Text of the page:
At Slate, Matt Yglesias stands against the "conventional wisdom" (i.e., a headline in the fake-earthquake-retweeting New York Times) that the economy's "relatively strong growth in the fourth quarter was a false dawn." Instead, Yglesias, who takes meetings with Secretary of the Treasury Tim Geithner, draws on 19th century economist Knut Wicksell to argue that the economy is already rebounding in this year of the Mayan apocalypse. In a related piece, he says the glutted and deflating real estate market just needs more houses.
I'm a fan of Slate's contrarian habit, and I appreciate the chutzpah required to tell a nation of people holding nothing but shards of piggy banks that the recovery is here.
I'm less sure of the proof, the only hard evidence for which seems to be the rapid fall in official unemployment. That decline does appear to be legitimate in the sense that it is no longer coupled with an increase in marginal attachment to the workforce or a decline in labor force participation (which would indicate jobless claims are declining not because unemployed people have returned to work but because they have used up their benefits and withdrawn from the productive economy entirely). The marginal attachment figure has been declining along with unemployment.
But there's a reason the Obama Administration and the Federal Reserve have not been bragging about the unemployment decline more aggressively. Most of the one-year decline in unemployment (from 9.8 percent in November 2010 to 8.6 percent in November 2011) took place through March 2011 – since which time unemployment has moved sideways. (I should also put that phrase "rapid fall in official unemployment" into perspective: The job recovery period from the 2007-2009 recession long ago set the postwar record for slowness. Only the aftermath of the 2001 recession comes close.)
There also seem to be some serious flaws in Slate's reasoning:
Wicksell argued that there is a "natural rate of interest," at which desired savings is balanced by desired investment and the economy suffers from neither inflation nor massive excess capacity. A recession occurs when the natural rate of interest falls below the actual interest rate. Instead of savings being channeled into investment and driving the economy forward, firms and households start merely hoarding and the economy stalls, leaving workers and equipment idle.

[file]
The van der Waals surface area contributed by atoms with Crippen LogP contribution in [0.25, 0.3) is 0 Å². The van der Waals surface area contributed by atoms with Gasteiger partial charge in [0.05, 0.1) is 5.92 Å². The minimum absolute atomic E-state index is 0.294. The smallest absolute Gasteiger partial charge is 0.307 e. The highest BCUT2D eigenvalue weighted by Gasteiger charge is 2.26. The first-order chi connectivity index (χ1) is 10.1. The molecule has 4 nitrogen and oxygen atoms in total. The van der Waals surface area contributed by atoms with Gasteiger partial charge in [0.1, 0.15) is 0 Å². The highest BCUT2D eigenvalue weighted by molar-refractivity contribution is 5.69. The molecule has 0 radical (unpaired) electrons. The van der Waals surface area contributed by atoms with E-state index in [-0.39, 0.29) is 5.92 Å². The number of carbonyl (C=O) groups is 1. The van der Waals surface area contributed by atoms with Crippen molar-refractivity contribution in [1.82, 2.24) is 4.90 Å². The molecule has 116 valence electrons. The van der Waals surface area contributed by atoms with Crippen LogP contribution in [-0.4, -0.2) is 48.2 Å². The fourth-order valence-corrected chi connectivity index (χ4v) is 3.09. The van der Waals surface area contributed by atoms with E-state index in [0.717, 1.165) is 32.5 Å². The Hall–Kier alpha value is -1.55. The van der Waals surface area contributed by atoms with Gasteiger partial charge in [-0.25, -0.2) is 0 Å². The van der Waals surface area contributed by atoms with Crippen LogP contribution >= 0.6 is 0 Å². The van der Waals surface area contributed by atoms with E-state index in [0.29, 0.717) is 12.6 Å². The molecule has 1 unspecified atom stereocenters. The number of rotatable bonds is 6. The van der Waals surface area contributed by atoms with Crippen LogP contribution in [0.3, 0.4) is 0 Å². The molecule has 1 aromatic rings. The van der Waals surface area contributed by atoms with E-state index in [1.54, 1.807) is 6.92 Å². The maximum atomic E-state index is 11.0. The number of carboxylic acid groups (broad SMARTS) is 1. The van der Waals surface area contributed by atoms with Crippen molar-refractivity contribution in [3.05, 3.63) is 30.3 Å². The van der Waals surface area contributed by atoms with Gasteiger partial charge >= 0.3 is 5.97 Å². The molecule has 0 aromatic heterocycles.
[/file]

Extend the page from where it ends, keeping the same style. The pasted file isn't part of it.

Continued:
I think Matt is mixing up "investment" with "spending." (Easy enough to do when you live in DC.) Investment is putting capital into an asset or venture in hope of profit – through income, interest or appreciation in value. Yet a few paragraphs later (during one of those this-good-thing-will-happen-and-cause-that-good-thing-to-happen scenarios interventionists like to lay out), we find the following:
That will make it easier for Americans to buy new cars and reverse the four years of growth in the average age of America's passenger vehicles. Families will also invest in other kinds of durable goods—refrigerators, washing machines, etc.
Now all these purchases may be good for GM and Maytag, but they are not by any definition "investment." This is not just a semantic quibble. The current recession has provided a striking lesson in asset depreciation. Real estate, which for many years was dubiously promoted as a source of future value, now looks less like an investment than like an asset comprising two parts: land, which may or may not appreciate; and building materials, which depreciate immediately.
Slate's understanding of what would be a market-clearing rate of interest is even more strange:
Unfortunately, the financial crisis we've been suffering through pushed the natural rate very low—below zero. The Fed can't set the nominal interest below zero, and has steadfastly refused to engage in the variety of "unorthodox" measures that would push real rates lower, thus ensuring a long and painful recovery process.